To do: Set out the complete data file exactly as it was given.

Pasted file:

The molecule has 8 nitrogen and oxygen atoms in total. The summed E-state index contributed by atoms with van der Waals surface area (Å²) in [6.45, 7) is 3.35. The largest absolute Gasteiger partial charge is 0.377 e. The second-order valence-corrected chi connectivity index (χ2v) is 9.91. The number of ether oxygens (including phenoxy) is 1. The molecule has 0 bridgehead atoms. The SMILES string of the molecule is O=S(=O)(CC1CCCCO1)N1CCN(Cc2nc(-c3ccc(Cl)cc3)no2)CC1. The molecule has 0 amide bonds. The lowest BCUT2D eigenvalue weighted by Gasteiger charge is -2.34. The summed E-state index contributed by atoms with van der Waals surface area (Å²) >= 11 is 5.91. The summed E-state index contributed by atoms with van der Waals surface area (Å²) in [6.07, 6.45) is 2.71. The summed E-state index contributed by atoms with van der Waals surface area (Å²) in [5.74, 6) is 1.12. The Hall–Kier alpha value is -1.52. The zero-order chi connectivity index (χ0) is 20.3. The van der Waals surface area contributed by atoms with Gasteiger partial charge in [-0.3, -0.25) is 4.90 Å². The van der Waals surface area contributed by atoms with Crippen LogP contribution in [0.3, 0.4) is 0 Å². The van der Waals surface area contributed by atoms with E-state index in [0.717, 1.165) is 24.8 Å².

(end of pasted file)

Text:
The molecule has 8 nitrogen and oxygen atoms in total. The summed E-state index contributed by atoms with van der Waals surface area (Å²) in [6.45, 7) is 3.35. The largest absolute Gasteiger partial charge is 0.377 e. The second-order valence-corrected chi connectivity index (χ2v) is 9.91. The number of ether oxygens (including phenoxy) is 1. The molecule has 0 bridgehead atoms. The SMILES string of the molecule is O=S(=O)(CC1CCCCO1)N1CCN(Cc2nc(-c3ccc(Cl)cc3)no2)CC1. The molecule has 0 amide bonds. The lowest BCUT2D eigenvalue weighted by Gasteiger charge is -2.34. The summed E-state index contributed by atoms with van der Waals surface area (Å²) >= 11 is 5.91. The summed E-state index contributed by atoms with van der Waals surface area (Å²) in [6.07, 6.45) is 2.71. The summed E-state index contributed by atoms with van der Waals surface area (Å²) in [5.74, 6) is 1.12. The Hall–Kier alpha value is -1.52. The zero-order chi connectivity index (χ0) is 20.3. The van der Waals surface area contributed by atoms with Gasteiger partial charge in [-0.3, -0.25) is 4.90 Å². The van der Waals surface area contributed by atoms with Crippen LogP contribution in [0.3, 0.4) is 0 Å². The van der Waals surface area contributed by atoms with E-state index in [0.717, 1.165) is 24.8 Å².